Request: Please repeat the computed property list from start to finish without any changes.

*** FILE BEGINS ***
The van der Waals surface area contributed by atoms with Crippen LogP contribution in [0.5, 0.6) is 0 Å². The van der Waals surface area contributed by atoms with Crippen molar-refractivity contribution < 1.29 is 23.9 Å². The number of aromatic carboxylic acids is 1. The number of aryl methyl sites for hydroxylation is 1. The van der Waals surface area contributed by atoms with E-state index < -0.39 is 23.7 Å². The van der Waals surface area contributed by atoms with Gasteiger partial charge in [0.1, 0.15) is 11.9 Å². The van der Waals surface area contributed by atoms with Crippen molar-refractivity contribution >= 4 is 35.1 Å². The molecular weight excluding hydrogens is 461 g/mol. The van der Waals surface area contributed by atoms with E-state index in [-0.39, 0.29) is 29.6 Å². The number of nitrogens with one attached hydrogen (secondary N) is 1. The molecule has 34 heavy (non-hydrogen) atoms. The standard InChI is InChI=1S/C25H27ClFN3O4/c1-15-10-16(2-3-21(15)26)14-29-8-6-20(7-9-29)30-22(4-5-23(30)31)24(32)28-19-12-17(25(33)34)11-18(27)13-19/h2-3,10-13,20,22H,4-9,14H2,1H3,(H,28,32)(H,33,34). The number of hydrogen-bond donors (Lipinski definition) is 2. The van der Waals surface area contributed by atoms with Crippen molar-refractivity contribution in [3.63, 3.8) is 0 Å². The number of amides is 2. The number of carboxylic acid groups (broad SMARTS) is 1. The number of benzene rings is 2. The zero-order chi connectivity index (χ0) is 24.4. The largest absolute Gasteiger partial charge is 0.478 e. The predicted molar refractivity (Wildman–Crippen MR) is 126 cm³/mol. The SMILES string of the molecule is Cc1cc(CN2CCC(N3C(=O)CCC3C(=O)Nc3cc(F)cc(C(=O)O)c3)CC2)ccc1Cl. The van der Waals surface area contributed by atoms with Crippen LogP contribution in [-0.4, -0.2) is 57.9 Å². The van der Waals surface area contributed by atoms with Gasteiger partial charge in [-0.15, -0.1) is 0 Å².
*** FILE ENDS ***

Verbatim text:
The van der Waals surface area contributed by atoms with Crippen LogP contribution in [0.5, 0.6) is 0 Å². The van der Waals surface area contributed by atoms with Crippen molar-refractivity contribution < 1.29 is 23.9 Å². The number of aromatic carboxylic acids is 1. The number of aryl methyl sites for hydroxylation is 1. The van der Waals surface area contributed by atoms with E-state index < -0.39 is 23.7 Å². The van der Waals surface area contributed by atoms with Gasteiger partial charge in [0.1, 0.15) is 11.9 Å². The van der Waals surface area contributed by atoms with Crippen molar-refractivity contribution >= 4 is 35.1 Å². The molecular weight excluding hydrogens is 461 g/mol. The van der Waals surface area contributed by atoms with E-state index in [-0.39, 0.29) is 29.6 Å². The number of nitrogens with one attached hydrogen (secondary N) is 1. The molecule has 34 heavy (non-hydrogen) atoms. The standard InChI is InChI=1S/C25H27ClFN3O4/c1-15-10-16(2-3-21(15)26)14-29-8-6-20(7-9-29)30-22(4-5-23(30)31)24(32)28-19-12-17(25(33)34)11-18(27)13-19/h2-3,10-13,20,22H,4-9,14H2,1H3,(H,28,32)(H,33,34). The number of hydrogen-bond donors (Lipinski definition) is 2. The van der Waals surface area contributed by atoms with Crippen molar-refractivity contribution in [3.63, 3.8) is 0 Å². The number of amides is 2. The number of carboxylic acid groups (broad SMARTS) is 1. The number of benzene rings is 2. The zero-order chi connectivity index (χ0) is 24.4. The largest absolute Gasteiger partial charge is 0.478 e. The predicted molar refractivity (Wildman–Crippen MR) is 126 cm³/mol. The SMILES string of the molecule is Cc1cc(CN2CCC(N3C(=O)CCC3C(=O)Nc3cc(F)cc(C(=O)O)c3)CC2)ccc1Cl. The van der Waals surface area contributed by atoms with Crippen LogP contribution in [-0.4, -0.2) is 57.9 Å². The van der Waals surface area contributed by atoms with Gasteiger partial charge in [-0.15, -0.1) is 0 Å².